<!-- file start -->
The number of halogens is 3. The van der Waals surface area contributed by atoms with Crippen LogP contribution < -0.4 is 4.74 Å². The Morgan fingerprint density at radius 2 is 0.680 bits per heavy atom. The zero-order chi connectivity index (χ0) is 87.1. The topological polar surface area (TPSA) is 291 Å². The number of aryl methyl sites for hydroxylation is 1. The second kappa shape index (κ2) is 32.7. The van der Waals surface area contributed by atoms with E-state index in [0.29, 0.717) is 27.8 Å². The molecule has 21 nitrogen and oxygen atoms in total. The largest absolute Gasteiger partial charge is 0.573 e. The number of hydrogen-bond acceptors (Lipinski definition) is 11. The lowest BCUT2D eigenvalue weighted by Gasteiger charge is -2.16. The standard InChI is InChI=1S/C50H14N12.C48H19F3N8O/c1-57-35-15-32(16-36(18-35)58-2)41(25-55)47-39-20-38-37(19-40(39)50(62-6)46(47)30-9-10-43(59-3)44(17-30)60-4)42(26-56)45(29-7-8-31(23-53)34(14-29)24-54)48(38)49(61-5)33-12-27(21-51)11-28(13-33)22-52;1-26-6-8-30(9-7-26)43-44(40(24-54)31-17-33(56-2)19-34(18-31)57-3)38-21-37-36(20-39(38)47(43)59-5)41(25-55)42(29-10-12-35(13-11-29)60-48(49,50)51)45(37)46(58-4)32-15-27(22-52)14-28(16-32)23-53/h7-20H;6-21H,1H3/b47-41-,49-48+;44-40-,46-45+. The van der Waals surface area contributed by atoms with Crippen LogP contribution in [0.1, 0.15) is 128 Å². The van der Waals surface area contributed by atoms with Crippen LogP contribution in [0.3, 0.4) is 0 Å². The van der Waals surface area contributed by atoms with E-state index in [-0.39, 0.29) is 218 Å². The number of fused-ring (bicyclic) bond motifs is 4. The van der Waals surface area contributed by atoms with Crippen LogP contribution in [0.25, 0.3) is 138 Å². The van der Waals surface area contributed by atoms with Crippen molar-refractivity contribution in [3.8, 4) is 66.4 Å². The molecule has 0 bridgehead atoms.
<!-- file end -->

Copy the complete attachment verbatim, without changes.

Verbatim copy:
The number of halogens is 3. The van der Waals surface area contributed by atoms with Crippen LogP contribution < -0.4 is 4.74 Å². The Morgan fingerprint density at radius 2 is 0.680 bits per heavy atom. The zero-order chi connectivity index (χ0) is 87.1. The topological polar surface area (TPSA) is 291 Å². The number of aryl methyl sites for hydroxylation is 1. The second kappa shape index (κ2) is 32.7. The van der Waals surface area contributed by atoms with E-state index in [0.29, 0.717) is 27.8 Å². The molecule has 21 nitrogen and oxygen atoms in total. The largest absolute Gasteiger partial charge is 0.573 e. The number of hydrogen-bond acceptors (Lipinski definition) is 11. The lowest BCUT2D eigenvalue weighted by Gasteiger charge is -2.16. The standard InChI is InChI=1S/C50H14N12.C48H19F3N8O/c1-57-35-15-32(16-36(18-35)58-2)41(25-55)47-39-20-38-37(19-40(39)50(62-6)46(47)30-9-10-43(59-3)44(17-30)60-4)42(26-56)45(29-7-8-31(23-53)34(14-29)24-54)48(38)49(61-5)33-12-27(21-51)11-28(13-33)22-52;1-26-6-8-30(9-7-26)43-44(40(24-54)31-17-33(56-2)19-34(18-31)57-3)38-21-37-36(20-39(38)47(43)59-5)41(25-55)42(29-10-12-35(13-11-29)60-48(49,50)51)45(37)46(58-4)32-15-27(22-52)14-28(16-32)23-53/h7-20H;6-21H,1H3/b47-41-,49-48+;44-40-,46-45+. The van der Waals surface area contributed by atoms with Crippen LogP contribution in [0.1, 0.15) is 128 Å². The van der Waals surface area contributed by atoms with Crippen LogP contribution in [0.3, 0.4) is 0 Å². The van der Waals surface area contributed by atoms with E-state index in [-0.39, 0.29) is 218 Å². The number of fused-ring (bicyclic) bond motifs is 4. The van der Waals surface area contributed by atoms with Crippen LogP contribution in [0.25, 0.3) is 138 Å². The van der Waals surface area contributed by atoms with Crippen molar-refractivity contribution in [3.8, 4) is 66.4 Å². The molecule has 0 bridgehead atoms.